We have long argued that agriculture and sustainable land use in general cannot be overlooked in discussions about carbon emissions and climate change. In Europe alone, the agriculture sector accounts for around 10% of EU emissions.
So, with reforms to the CAP due to be discussed at the EU Agriculture and Fisheries Council today, we are calling upon the European Commission to ensure these reforms enable it to meet its net-zero greenhouse gas emissions commitment by 2050. We do so as part of an alliance representing €2 trillion of assets, consisting of Aldersgate Group, Brunel Pension Partnership (AUM: €33bn), Robeco (€176bn), BMO Global Asset Management (€235bn), the international business of Federated Hermes (€40bn), Storebrand Asset Management (€92bn), Aviva Investors (€408bn), Asia Research & Engagement, and the FAIRR initiative.
While the decarbonisation of the European energy system is taking hold and progress continues on the European Green Deal, emissions in the agriculture sector have plateaued. Agricultural subsidies constitute a third of the EU’s total budget and are pivotal in determining how land across Europe is utilised and which commodities are produced. Reforming the CAP is therefore essential for climate mitigation, negative emissions, and long-term environmental resilience in terms of climate adaptation, biodiversity improvements, and food security.
With the Portuguese Presidency keen to finalise how sustainability is embedded in the updated CAP in April, our alliance is calling on the EU to unlock the potential for private finance to support agricultural and land-use decarbonisation practices, and to transform the sector.
To effect this change, we seek stronger measures from policymakers. Working with the alliance, we view the reform of the CAP as an opportunity for the Commission to once again be bold and ambitious. Along with the Paris Agreement and European Climate Law, such actions could keep Europe at the forefront of the environmental agenda.
In a paper published today, we make four recommendations to help ensure that the reformed CAP goes further in its steps to prioritise climate and biodiversity protection. These are to:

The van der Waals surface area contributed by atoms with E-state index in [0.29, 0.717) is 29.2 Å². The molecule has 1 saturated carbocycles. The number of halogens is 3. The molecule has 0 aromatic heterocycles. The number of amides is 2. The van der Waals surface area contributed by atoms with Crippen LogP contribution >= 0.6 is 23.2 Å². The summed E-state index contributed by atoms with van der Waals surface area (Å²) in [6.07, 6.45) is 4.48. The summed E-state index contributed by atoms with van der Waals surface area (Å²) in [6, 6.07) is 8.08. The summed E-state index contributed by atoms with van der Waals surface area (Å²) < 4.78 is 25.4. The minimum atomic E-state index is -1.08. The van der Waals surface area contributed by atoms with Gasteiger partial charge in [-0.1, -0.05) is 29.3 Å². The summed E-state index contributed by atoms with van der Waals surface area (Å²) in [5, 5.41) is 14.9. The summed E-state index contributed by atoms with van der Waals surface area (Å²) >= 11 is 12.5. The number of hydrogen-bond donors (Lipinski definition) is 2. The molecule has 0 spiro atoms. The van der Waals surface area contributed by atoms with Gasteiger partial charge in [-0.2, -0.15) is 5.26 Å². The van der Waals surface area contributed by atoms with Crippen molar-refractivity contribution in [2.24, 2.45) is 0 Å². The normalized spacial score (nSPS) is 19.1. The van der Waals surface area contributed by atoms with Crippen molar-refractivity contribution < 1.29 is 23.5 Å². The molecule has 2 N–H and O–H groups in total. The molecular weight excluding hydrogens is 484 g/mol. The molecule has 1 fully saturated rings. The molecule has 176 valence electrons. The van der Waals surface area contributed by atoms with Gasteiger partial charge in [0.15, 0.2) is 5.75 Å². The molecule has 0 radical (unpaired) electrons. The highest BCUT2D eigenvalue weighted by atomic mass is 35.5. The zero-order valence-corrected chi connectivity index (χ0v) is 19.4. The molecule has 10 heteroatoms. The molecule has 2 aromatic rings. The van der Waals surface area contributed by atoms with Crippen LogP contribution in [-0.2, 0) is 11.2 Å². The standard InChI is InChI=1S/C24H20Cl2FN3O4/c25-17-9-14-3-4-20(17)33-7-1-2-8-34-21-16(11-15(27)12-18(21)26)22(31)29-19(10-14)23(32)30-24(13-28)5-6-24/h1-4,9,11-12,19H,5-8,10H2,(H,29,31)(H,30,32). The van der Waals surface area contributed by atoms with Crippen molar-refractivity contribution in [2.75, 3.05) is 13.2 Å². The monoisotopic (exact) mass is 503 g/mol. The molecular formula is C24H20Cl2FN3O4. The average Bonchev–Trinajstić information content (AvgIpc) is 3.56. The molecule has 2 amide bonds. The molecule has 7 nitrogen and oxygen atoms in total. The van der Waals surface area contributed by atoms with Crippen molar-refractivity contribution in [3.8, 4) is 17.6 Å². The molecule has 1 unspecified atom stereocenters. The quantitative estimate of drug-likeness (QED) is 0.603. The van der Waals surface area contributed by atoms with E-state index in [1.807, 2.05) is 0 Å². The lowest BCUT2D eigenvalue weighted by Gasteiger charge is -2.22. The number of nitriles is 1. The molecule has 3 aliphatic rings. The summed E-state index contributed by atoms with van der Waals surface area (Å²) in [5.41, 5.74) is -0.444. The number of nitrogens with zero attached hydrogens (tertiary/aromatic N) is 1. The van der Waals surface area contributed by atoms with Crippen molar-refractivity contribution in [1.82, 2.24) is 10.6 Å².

1. Encourage use of enforceable performance-based targets that link support to member states and farmers, commensurate with the cost of delivering public good or environmental services;
2. Shift away from incentives that prioritise yields at the expense of the climate and environment, and balance this with new monetary incentives that put a value on sustainable agriculture;
3. Decouple support from production metrics for single commodity transfers with high associated greenhouse gas emissions (e.g. beef and dairy);
4. Apply the Just Transition Mechanism to support farmers’ social and economic wellbeing, where impacted by CAP reforms.
We believe these recommendations will be broadly supported by both markets and regulators. Our alliance also includes experts at Chatham House, and the FAIRR initiative has said it supports the aims of these recommendations and will be launching a broader consultation with its $30 trillion investor network to develop key areas of engagement. The Institutional Investors Group on Climate Change (IIGCC) has been a key supporter of the alliance, too.
We are all becoming increasingly alert to the size and scale of risk that climate change poses to sustainable economic growth, epitomised by our own and so many others’ commitment to achieving net zero. As long-term investors, and stewards of our clients’ assets, we engage in this manner with policymakers, organisations and businesses across the food and agriculture sector to help them transition to a net-zero economy.
In delivering these reforms to the CAP, the EU can demonstrate to the world how agricultural subsidies can support – not undermine – this transition.